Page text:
Gossiping in the workplace has many negative side effects such as diminished productivity, lower trust between co-workers and the breakdown of communication between teams. However, gossiping is a problem that is hard to eliminate from the workplace and is commonly found in companies and offices across the nation. Because of the negative impacts of gossiping in the workplace, it is in a manager’s best interest to eradicate gossip in the office as early as possible to help alleviate future problems that come with it.
Refuse to take part in the office gossip. When someone starts talking about what they heard about another worker simply walk away or say something like, “I don’t think that conversation is appropriate for work.”
Be aware of co-workers who are known to start gossip or drama. Try to keep contact with these workers to a minimum. If you have to speak with them, only talk about the work that needs to be done.
Talk with your co-workers regularly about projects, deadlines and who is responsible for what work. When everyone in the office clearly knows the details of the project, there is less room for hearsay about the project between co-workers.
Set workplace rules and create a standard of ethics to hold co-workers accountable for their actions. Let everyone in the office know that gossiping will not be tolerated, and it is up to the workers in the office to hold each other accountable if gossiping starts.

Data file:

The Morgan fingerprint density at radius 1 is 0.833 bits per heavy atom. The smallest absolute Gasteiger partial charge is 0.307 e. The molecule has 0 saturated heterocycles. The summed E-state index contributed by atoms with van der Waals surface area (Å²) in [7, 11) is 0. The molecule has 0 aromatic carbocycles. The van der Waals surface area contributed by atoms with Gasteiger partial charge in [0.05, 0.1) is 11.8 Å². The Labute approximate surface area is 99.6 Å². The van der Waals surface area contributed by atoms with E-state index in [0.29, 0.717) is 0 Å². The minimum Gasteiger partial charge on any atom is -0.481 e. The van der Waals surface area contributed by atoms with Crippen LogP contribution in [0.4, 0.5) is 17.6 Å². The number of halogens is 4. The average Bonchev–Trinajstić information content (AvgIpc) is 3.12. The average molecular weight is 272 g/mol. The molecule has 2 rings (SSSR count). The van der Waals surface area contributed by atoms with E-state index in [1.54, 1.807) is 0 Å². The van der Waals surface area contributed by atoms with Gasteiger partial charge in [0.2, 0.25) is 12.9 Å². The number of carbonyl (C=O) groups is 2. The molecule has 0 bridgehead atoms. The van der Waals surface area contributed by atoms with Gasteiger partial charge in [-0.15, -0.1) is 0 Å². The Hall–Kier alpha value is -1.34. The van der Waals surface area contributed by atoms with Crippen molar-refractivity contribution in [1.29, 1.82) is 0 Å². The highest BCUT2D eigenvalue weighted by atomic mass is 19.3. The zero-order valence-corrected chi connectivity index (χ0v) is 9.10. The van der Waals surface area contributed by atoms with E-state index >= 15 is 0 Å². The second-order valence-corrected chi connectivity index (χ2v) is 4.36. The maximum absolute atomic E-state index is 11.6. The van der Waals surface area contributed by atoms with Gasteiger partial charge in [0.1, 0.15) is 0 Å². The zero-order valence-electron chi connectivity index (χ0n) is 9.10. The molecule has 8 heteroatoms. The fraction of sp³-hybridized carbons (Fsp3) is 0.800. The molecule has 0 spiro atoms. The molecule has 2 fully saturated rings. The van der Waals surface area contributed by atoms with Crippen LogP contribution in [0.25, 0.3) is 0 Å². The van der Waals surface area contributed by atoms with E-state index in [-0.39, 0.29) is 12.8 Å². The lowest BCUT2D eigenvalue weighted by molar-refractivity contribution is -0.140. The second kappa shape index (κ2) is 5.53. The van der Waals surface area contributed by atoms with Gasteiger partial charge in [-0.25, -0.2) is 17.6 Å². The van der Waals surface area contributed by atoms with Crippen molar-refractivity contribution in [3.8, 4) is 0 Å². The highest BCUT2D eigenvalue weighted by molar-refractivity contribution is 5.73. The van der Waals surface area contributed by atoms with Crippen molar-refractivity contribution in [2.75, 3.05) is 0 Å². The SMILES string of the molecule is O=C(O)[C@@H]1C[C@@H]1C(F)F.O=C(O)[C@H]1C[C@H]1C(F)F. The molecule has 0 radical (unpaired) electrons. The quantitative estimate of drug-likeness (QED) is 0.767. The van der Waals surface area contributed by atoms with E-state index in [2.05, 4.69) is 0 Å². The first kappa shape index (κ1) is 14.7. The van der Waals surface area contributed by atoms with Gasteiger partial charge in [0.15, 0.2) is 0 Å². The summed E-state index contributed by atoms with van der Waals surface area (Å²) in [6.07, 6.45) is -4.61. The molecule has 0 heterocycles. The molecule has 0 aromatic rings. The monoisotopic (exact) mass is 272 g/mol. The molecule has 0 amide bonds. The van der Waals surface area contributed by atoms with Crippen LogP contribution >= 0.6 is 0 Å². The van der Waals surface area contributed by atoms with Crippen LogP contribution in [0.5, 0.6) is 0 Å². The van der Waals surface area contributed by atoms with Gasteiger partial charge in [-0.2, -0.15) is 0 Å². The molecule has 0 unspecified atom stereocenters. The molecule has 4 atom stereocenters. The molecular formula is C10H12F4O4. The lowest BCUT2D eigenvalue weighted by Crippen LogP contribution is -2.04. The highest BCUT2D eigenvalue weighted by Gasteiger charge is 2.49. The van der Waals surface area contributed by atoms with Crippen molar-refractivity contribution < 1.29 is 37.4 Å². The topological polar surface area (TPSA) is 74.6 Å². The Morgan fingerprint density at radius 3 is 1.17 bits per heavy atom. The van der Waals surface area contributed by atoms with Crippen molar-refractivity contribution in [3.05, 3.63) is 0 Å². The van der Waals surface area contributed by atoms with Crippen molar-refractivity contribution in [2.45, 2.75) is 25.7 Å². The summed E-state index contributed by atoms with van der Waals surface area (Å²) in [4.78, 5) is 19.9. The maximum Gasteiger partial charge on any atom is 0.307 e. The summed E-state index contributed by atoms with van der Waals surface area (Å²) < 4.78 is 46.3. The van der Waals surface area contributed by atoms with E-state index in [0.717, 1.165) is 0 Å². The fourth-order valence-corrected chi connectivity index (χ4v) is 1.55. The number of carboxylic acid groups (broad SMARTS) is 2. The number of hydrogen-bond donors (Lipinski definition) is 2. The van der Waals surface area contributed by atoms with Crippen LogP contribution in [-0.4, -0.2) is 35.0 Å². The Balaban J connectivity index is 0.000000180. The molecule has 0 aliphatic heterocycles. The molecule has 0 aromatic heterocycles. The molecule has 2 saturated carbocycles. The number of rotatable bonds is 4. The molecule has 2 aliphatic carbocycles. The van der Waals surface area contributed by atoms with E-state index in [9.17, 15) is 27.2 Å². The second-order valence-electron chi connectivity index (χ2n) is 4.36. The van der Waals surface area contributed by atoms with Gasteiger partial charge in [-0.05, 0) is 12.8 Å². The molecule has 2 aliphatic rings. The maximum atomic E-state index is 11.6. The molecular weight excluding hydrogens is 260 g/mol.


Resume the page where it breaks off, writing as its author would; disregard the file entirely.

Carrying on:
Let the problematic employees know that they have been identified as starting gossip and rumors and that their behavior should stop or further action will be taken.
Dispel any rumors that you know to be false. Stopping the rumor in its tracks will lesson the chance that it will be spread further.
- When hiring new workers into the office, make the expectations of the worker clear. Let them know that gossiping will not be tolerated and there will be appropriate consequences if the worker takes part in it.
- When you allow co-workers to hold each other accountable for their actions to stop gossiping in the workplace, be prepared to handle a bunch of “tattlers.” To help cut down on this potential problem, let employees know to try to stop the gossip first. However, if the gossip cannot be stopped, they can come to you for future intervention.
Based in Nelsonville, Ohio, Felicia Nelson has been writing since 2007, covering a variety of business and personal finance topics. She is pursuing a bachelor's degree in digital communications at Franklin University.